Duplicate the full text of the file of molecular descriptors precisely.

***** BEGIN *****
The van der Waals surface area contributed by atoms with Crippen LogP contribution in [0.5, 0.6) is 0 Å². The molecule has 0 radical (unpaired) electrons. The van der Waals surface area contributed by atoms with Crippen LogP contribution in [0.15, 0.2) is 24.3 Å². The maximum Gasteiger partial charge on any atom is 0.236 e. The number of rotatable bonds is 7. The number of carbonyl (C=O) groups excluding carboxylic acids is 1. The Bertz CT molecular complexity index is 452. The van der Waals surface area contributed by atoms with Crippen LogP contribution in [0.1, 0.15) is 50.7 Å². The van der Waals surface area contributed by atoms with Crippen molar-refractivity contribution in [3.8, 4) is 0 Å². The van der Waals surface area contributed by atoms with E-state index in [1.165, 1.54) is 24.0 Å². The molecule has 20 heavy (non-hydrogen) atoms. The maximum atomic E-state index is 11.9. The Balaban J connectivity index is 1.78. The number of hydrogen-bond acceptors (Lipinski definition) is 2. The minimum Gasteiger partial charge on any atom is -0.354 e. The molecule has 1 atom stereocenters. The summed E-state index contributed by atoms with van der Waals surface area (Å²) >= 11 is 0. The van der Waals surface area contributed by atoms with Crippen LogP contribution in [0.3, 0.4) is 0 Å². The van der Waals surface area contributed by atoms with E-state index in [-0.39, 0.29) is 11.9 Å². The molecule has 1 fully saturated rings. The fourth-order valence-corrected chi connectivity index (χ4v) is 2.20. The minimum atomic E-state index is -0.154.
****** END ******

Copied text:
The van der Waals surface area contributed by atoms with Crippen LogP contribution in [0.5, 0.6) is 0 Å². The molecule has 0 radical (unpaired) electrons. The van der Waals surface area contributed by atoms with Crippen LogP contribution in [0.15, 0.2) is 24.3 Å². The maximum Gasteiger partial charge on any atom is 0.236 e. The number of rotatable bonds is 7. The number of carbonyl (C=O) groups excluding carboxylic acids is 1. The Bertz CT molecular complexity index is 452. The van der Waals surface area contributed by atoms with Crippen LogP contribution in [0.1, 0.15) is 50.7 Å². The van der Waals surface area contributed by atoms with Crippen molar-refractivity contribution in [3.8, 4) is 0 Å². The van der Waals surface area contributed by atoms with E-state index in [1.165, 1.54) is 24.0 Å². The molecule has 20 heavy (non-hydrogen) atoms. The maximum atomic E-state index is 11.9. The Balaban J connectivity index is 1.78. The number of hydrogen-bond acceptors (Lipinski definition) is 2. The minimum Gasteiger partial charge on any atom is -0.354 e. The molecule has 1 atom stereocenters. The summed E-state index contributed by atoms with van der Waals surface area (Å²) >= 11 is 0. The van der Waals surface area contributed by atoms with Crippen LogP contribution in [0.3, 0.4) is 0 Å². The van der Waals surface area contributed by atoms with E-state index in [-0.39, 0.29) is 11.9 Å². The molecule has 1 fully saturated rings. The fourth-order valence-corrected chi connectivity index (χ4v) is 2.20. The minimum atomic E-state index is -0.154.